Behind the lens
Most people, on some level, love movies. Yet as both a Christian and a filmmaker, I’m persuaded that Christians have not excelled at filmmaking because they haven’t really loved the cinema. They may love the power of cinema. They may appreciate the social impact of cinema. Yet many Christians remain suspicious of film, and that’s a problem if one wants to succeed in the creative endeavor of making films. In order to do what I do, one must know and love the entire history of film, and believe that filmmaking is an expression of creativity that glorifies God.
Ernest Hemingway would not have been able to become the writer he was if he had not read Shakespeare, Dickens and other great writers. In the same way, Paul Thomas Anderson couldn’t have made Boogie Nights and Magnolia if he hadn’t studied Martin Scorsese. And Scorsese couldn’t have made films like Raging Bull, Taxi Driver and The Last Temptation of Christ if he had not studied Sam Peckinpah (The Wild Bunch, Straw Dogs). And we wouldn’t have Peckinpah without John Ford (The Grapes of Wrath, The Quiet Man). Prospective filmmakers have a responsibility to understand the history of cinema—both American and international. If we don’t know the work of Jean Renoir, Federico Fellini, Ingmar Bergman and Akira Kurosawa, our cinematic vocabulary is limited.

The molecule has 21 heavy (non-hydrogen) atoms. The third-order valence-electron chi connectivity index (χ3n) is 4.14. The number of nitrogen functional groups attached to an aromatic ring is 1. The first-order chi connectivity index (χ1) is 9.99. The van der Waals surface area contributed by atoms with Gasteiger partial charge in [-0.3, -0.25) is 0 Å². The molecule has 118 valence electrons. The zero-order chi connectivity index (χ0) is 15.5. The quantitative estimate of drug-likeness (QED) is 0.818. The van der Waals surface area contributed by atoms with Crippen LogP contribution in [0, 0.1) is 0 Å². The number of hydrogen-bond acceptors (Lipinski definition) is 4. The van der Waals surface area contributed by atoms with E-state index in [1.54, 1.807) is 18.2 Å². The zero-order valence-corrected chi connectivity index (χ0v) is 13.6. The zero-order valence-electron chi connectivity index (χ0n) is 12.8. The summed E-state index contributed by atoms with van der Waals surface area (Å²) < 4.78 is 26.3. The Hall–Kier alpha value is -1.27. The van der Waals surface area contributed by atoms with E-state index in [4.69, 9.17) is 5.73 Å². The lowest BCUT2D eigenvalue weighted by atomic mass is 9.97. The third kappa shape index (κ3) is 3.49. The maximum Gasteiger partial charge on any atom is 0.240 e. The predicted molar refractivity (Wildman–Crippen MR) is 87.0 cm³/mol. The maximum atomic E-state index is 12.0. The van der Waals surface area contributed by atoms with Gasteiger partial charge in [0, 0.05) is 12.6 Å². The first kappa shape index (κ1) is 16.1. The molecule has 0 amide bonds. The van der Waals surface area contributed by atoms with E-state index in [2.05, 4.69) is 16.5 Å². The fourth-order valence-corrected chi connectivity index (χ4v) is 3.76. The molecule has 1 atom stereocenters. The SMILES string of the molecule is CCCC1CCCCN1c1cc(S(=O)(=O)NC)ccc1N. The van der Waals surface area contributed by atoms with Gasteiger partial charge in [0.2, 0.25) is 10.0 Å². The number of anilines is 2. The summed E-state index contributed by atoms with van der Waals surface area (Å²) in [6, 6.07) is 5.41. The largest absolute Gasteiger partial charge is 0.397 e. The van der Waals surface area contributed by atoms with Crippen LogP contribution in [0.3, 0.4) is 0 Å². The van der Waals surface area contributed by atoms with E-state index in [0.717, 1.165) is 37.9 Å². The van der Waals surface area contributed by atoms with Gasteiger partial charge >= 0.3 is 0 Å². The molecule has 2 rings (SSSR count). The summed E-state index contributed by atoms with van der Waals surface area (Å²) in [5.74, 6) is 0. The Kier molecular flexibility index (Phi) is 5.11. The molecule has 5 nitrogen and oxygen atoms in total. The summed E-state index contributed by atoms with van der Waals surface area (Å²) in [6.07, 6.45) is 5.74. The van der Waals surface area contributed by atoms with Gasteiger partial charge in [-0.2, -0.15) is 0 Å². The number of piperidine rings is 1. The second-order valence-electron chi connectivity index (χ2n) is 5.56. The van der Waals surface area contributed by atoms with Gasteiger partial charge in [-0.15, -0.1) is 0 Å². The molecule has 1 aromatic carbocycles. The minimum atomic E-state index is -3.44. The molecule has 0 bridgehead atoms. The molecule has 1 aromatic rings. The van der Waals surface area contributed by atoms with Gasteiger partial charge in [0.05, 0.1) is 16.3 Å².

Only by knowing where cinema has come from—by knowing, for example, what constitutes the essential qualities of the French New Wave, of Italian neorealism or of American film noir—can we understand where film is now and perhaps participate in where it is going.